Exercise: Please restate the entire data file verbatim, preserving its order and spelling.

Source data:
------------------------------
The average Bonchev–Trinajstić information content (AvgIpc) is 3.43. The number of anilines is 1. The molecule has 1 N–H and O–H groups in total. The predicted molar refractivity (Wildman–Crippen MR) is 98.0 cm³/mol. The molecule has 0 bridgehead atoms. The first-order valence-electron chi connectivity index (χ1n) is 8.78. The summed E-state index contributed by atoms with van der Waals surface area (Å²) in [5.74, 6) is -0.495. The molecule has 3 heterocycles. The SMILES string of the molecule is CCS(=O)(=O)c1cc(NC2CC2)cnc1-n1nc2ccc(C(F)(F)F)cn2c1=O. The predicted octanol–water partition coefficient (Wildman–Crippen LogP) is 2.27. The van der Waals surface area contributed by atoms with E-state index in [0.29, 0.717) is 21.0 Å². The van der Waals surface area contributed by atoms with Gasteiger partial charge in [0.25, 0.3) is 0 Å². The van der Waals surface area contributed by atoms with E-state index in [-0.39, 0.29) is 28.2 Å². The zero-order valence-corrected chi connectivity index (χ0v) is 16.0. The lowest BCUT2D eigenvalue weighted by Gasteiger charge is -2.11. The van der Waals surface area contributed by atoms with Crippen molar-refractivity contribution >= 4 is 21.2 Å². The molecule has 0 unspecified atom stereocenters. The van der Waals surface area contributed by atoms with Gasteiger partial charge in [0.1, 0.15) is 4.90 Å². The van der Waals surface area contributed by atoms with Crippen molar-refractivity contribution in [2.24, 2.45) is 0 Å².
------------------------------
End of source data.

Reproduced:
The average Bonchev–Trinajstić information content (AvgIpc) is 3.43. The number of anilines is 1. The molecule has 1 N–H and O–H groups in total. The predicted molar refractivity (Wildman–Crippen MR) is 98.0 cm³/mol. The molecule has 0 bridgehead atoms. The first-order valence-electron chi connectivity index (χ1n) is 8.78. The summed E-state index contributed by atoms with van der Waals surface area (Å²) in [5.74, 6) is -0.495. The molecule has 3 heterocycles. The SMILES string of the molecule is CCS(=O)(=O)c1cc(NC2CC2)cnc1-n1nc2ccc(C(F)(F)F)cn2c1=O. The predicted octanol–water partition coefficient (Wildman–Crippen LogP) is 2.27. The van der Waals surface area contributed by atoms with E-state index in [0.29, 0.717) is 21.0 Å². The van der Waals surface area contributed by atoms with Gasteiger partial charge in [0.25, 0.3) is 0 Å². The van der Waals surface area contributed by atoms with E-state index in [-0.39, 0.29) is 28.2 Å². The zero-order valence-corrected chi connectivity index (χ0v) is 16.0. The lowest BCUT2D eigenvalue weighted by Gasteiger charge is -2.11. The van der Waals surface area contributed by atoms with Crippen molar-refractivity contribution >= 4 is 21.2 Å². The molecule has 0 unspecified atom stereocenters. The van der Waals surface area contributed by atoms with Gasteiger partial charge in [0.1, 0.15) is 4.90 Å². The van der Waals surface area contributed by atoms with Crippen molar-refractivity contribution in [2.24, 2.45) is 0 Å².